Expansion of FEHBP-covered autism treatments draws praise as initial step

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A major federal employee union commended the Office of Personnel Management for allowing insurance coverage for certain autism treatments but said the agency must do more to help federal workers with autistic children, according to a statement.

The American Federation of Government Employees lauded OPM’s decision to consider applied behavior analysis a medical treatment rather than an educational intervention, allowing the procedure to be covered by the Federal Employees Health Benefits Program starting in 2013. Until now, the distinction has prevented FEHBP plans from covering a “clinically proven” method for treating autism. OPM’s move gives participating plans the ability to cover ABA treatments but does not require it, according to the union.

AFGE National President J. David Cox said the policy change was a good start but anything short of a mandate from OPM demanding full coverage of the autism treatments is cutting federal workers short.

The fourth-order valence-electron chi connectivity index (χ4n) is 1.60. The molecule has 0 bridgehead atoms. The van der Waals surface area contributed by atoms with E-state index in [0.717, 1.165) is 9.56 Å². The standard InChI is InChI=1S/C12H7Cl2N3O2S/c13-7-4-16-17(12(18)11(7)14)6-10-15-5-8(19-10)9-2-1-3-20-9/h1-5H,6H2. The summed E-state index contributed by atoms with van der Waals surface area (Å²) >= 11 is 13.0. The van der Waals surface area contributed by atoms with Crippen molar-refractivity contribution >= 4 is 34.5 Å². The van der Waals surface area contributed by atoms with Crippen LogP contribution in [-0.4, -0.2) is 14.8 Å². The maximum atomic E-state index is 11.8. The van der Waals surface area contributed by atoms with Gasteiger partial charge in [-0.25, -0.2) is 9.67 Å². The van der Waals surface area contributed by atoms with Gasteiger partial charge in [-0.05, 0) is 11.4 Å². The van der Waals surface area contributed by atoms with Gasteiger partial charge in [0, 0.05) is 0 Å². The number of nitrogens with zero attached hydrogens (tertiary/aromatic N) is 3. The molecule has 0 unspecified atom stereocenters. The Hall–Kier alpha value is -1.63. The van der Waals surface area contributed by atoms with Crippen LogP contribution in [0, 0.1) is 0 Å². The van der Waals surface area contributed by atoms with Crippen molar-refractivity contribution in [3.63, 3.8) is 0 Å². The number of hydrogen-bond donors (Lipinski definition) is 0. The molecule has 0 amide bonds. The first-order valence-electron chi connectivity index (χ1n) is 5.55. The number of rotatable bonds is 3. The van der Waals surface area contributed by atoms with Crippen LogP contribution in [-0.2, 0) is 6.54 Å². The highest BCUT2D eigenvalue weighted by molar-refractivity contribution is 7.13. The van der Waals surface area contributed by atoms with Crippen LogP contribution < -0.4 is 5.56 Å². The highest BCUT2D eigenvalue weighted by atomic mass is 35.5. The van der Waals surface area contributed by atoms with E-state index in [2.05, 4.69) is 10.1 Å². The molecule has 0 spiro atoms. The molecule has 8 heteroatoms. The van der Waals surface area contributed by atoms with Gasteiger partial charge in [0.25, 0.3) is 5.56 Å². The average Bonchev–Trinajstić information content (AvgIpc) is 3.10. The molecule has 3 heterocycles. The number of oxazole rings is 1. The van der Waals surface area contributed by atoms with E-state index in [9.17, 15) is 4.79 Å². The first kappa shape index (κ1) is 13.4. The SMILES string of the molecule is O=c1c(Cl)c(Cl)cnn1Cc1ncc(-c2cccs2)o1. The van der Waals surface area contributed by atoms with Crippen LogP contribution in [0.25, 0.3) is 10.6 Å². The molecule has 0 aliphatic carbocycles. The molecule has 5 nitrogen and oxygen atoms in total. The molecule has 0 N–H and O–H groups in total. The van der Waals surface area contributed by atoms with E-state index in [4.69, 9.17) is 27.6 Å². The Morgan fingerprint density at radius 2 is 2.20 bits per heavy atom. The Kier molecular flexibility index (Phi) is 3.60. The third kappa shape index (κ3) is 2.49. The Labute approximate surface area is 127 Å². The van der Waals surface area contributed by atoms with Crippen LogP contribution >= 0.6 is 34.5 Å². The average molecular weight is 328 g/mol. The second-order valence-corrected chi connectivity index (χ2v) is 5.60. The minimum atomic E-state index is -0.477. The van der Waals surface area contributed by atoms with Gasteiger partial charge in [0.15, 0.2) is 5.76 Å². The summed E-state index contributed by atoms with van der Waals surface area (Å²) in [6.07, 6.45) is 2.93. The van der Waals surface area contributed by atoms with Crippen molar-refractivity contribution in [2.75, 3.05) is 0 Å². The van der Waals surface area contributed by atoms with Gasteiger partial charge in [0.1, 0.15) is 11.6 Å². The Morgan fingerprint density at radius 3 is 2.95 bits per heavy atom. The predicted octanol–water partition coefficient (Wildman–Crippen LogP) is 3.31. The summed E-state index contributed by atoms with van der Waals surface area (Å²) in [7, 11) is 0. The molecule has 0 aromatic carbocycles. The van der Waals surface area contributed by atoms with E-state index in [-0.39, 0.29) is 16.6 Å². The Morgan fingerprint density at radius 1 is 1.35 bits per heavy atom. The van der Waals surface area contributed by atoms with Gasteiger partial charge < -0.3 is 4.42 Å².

“Parents should not have to worry if vital services will be covered by their insurance plan,” Cox said in a statement.

According to Autism Speaks, an advocacy organization, FEHBP will have 67 plans in 22 states with some form of coverage of ABA treatments. Autism Speaks addedthat coverage would remain unavailable in many areas with a federal government presence, including Washington, Maryland and Northern Virginia.

In a column published on Dec. 4, Washington Post columnist Joe Davidson said many federal workers living in out of coverage areas were disappointed with OPM’s decision. Krystal Wick, an employee with the Veterans Affairs Department in Milwaukee, told Davidson the lack of mandated coverage for ABA was making the FEHBP “substandard” to benefit plans given to workers in the private sector and local governments.

“The least that OPM could do is provide at least one option for [the autism] coverage to every federal employee in all geographical areas regardless of the employee paid premium price,” Wick told Davidson.
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